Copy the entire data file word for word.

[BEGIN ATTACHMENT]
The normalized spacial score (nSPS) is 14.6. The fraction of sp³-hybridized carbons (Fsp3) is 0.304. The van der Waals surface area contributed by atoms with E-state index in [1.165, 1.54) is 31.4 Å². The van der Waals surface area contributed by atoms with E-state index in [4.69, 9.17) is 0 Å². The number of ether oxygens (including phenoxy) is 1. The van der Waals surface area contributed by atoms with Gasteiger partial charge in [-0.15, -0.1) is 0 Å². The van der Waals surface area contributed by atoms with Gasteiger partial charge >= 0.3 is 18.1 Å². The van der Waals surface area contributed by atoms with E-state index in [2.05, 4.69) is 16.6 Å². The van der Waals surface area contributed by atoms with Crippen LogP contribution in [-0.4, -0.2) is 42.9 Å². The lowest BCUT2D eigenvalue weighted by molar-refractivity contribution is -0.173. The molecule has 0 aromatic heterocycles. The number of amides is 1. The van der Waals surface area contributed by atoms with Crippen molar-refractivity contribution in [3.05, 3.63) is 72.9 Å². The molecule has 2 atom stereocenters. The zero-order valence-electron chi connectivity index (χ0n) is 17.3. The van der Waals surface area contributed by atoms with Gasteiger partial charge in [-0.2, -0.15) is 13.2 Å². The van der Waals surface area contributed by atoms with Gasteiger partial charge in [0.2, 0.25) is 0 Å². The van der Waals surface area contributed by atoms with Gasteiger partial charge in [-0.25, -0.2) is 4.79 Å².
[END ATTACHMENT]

The normalized spacial score (nSPS) is 14.6. The fraction of sp³-hybridized carbons (Fsp3) is 0.304. The van der Waals surface area contributed by atoms with E-state index in [1.165, 1.54) is 31.4 Å². The van der Waals surface area contributed by atoms with E-state index in [4.69, 9.17) is 0 Å². The number of ether oxygens (including phenoxy) is 1. The van der Waals surface area contributed by atoms with Gasteiger partial charge in [-0.15, -0.1) is 0 Å². The van der Waals surface area contributed by atoms with Gasteiger partial charge >= 0.3 is 18.1 Å². The van der Waals surface area contributed by atoms with E-state index in [2.05, 4.69) is 16.6 Å². The van der Waals surface area contributed by atoms with Crippen LogP contribution in [-0.4, -0.2) is 42.9 Å². The lowest BCUT2D eigenvalue weighted by molar-refractivity contribution is -0.173. The molecule has 0 aromatic heterocycles. The number of amides is 1. The van der Waals surface area contributed by atoms with Crippen molar-refractivity contribution in [3.05, 3.63) is 72.9 Å². The molecule has 2 atom stereocenters. The zero-order valence-electron chi connectivity index (χ0n) is 17.3. The van der Waals surface area contributed by atoms with Gasteiger partial charge in [-0.2, -0.15) is 13.2 Å². The van der Waals surface area contributed by atoms with Gasteiger partial charge in [0.2, 0.25) is 0 Å². The van der Waals surface area contributed by atoms with Gasteiger partial charge in [-0.25, -0.2) is 4.79 Å².